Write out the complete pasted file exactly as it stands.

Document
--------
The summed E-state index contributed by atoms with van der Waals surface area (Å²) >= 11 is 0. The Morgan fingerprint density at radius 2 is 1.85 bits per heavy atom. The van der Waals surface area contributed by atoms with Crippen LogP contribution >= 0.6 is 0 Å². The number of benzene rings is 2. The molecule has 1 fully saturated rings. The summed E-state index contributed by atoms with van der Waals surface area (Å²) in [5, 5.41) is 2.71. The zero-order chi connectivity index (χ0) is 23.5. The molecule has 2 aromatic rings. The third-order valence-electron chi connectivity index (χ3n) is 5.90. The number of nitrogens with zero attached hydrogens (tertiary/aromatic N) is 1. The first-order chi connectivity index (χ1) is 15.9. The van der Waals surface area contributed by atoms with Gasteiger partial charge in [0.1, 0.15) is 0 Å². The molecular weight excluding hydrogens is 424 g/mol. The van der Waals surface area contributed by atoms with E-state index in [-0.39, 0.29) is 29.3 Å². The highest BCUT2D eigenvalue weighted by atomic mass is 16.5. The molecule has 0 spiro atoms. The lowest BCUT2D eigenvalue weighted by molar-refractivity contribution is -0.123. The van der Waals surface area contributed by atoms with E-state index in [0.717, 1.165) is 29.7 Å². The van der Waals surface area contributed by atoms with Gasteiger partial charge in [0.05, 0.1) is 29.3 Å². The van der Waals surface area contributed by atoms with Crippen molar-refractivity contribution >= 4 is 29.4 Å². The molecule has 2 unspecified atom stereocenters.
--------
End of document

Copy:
The summed E-state index contributed by atoms with van der Waals surface area (Å²) >= 11 is 0. The Morgan fingerprint density at radius 2 is 1.85 bits per heavy atom. The van der Waals surface area contributed by atoms with Crippen LogP contribution >= 0.6 is 0 Å². The number of benzene rings is 2. The molecule has 1 fully saturated rings. The summed E-state index contributed by atoms with van der Waals surface area (Å²) in [5, 5.41) is 2.71. The zero-order chi connectivity index (χ0) is 23.5. The molecule has 2 aromatic rings. The third-order valence-electron chi connectivity index (χ3n) is 5.90. The number of nitrogens with zero attached hydrogens (tertiary/aromatic N) is 1. The first-order chi connectivity index (χ1) is 15.9. The van der Waals surface area contributed by atoms with Gasteiger partial charge in [0.1, 0.15) is 0 Å². The molecular weight excluding hydrogens is 424 g/mol. The van der Waals surface area contributed by atoms with E-state index in [-0.39, 0.29) is 29.3 Å². The highest BCUT2D eigenvalue weighted by atomic mass is 16.5. The molecule has 0 spiro atoms. The lowest BCUT2D eigenvalue weighted by molar-refractivity contribution is -0.123. The van der Waals surface area contributed by atoms with E-state index in [0.717, 1.165) is 29.7 Å². The van der Waals surface area contributed by atoms with Gasteiger partial charge in [0.05, 0.1) is 29.3 Å². The van der Waals surface area contributed by atoms with Crippen molar-refractivity contribution >= 4 is 29.4 Å². The molecule has 2 unspecified atom stereocenters.